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NEW DELHI : In the last three decades, Indian agriculture has undergone a radical transformation. Food crops grown for subsistence gave way to commercial crops where prices are volatile. By volume, farmers in India now grow more fruits and vegetables than grains and pulses.

The agriculture sector underwent major changes following India’s economic liberalization in 1991. The reforms in the public distribution system (PDS) where an array of food commodities was replaced with just rice and wheat, followed by a targeting of food subsidies, led to a decline in the value of production of coarse grains, oilseeds and pulses.

These changes were reinforced after India joined the World Trade Organisation in 1995, leading to a rising import dependence on pulses and oilseeds which adversely affected local producers. Also, during this time global seeds and input giants entered India, bringing new technologies like the genetically-modified cotton, which also drove up production costs.

The easing of priority sector lending norms and drop in rural bank branches following financial sector liberalization impacted farmers adversely by limiting the reach of formal credit and increasing the dependence on informal loans. This led to higher indebtedness and suicides, which was later corrected by introducing Kisan Credit Cards and interest subsidies on farm loans.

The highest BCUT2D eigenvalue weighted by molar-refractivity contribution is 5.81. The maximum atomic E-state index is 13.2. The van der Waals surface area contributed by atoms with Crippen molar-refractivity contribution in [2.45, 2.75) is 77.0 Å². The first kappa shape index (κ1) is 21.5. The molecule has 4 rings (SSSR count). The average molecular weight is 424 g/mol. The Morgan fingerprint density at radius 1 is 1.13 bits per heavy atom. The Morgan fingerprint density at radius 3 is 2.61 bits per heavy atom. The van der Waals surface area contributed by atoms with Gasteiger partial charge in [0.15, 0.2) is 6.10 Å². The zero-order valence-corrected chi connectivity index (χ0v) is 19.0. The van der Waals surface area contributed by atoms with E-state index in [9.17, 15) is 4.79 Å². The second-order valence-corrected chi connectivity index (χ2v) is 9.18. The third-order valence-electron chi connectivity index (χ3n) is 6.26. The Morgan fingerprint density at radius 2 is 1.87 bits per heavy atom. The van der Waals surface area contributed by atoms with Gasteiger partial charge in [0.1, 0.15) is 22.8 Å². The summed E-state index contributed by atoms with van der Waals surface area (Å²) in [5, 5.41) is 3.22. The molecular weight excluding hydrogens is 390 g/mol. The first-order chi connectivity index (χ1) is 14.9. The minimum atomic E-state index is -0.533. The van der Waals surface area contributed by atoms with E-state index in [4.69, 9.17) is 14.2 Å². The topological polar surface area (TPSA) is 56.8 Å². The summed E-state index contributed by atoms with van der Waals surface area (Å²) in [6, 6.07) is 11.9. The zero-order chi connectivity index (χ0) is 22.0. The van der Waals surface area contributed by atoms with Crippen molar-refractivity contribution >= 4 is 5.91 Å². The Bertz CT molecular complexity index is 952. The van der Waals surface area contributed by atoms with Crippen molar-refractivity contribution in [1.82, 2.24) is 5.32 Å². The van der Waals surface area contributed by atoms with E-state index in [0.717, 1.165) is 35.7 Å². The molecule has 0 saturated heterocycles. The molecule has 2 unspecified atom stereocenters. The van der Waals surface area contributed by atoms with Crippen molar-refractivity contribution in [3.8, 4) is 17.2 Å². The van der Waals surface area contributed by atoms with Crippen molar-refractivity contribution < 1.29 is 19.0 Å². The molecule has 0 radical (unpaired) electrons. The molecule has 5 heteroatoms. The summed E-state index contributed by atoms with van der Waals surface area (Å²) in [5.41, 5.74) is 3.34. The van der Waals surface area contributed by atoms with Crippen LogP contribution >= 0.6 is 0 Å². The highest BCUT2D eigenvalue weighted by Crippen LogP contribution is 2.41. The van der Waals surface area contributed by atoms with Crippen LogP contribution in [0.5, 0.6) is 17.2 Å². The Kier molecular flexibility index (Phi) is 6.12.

In 1991, the agriculture sector contributed close to a third of India’s GDP which fell sharply to 17% by 2019-20; however, the share of the workforce dependent on agriculture hovered at around 55% during this period— leading to lower incomes from farming compared to other sectors. Official data from 2012-13 showed that an average farm household earned a paltry 6,500 per month, barely enough to stay afloat.

The fundamental shifts following the reforms—to cater to a changing market and driven by aspirations of better incomes—exposed farmers to a variety of risks. From newer pests and price volatility to adverse weather and sudden trade policy changes, farm incomes are now dependent on too many variables which are beyond an individual farmer’s control.

The usual policy response to counter these risks has been to invest in improving agricultural productivity, creating market infrastructure and irrigation and credit facilities alongside guaranteed purchases at support prices. The direction of support policies changed when the Narendra Modi government came to power in 2014, marking the beginning of another round of reforms. The reliance shifted towards deploying market solutions and moving towards income support schemes.

For instance, instead of investing aggressively on irrigation projects (less than half of India’s crop area is irrigated), the focus shifted to crop insurance to deal with erratic rainfall. The initial euphoria over the flagship insurance scheme has faded since it was launched in 2016 as farmers began to opt out and state governments lost interest.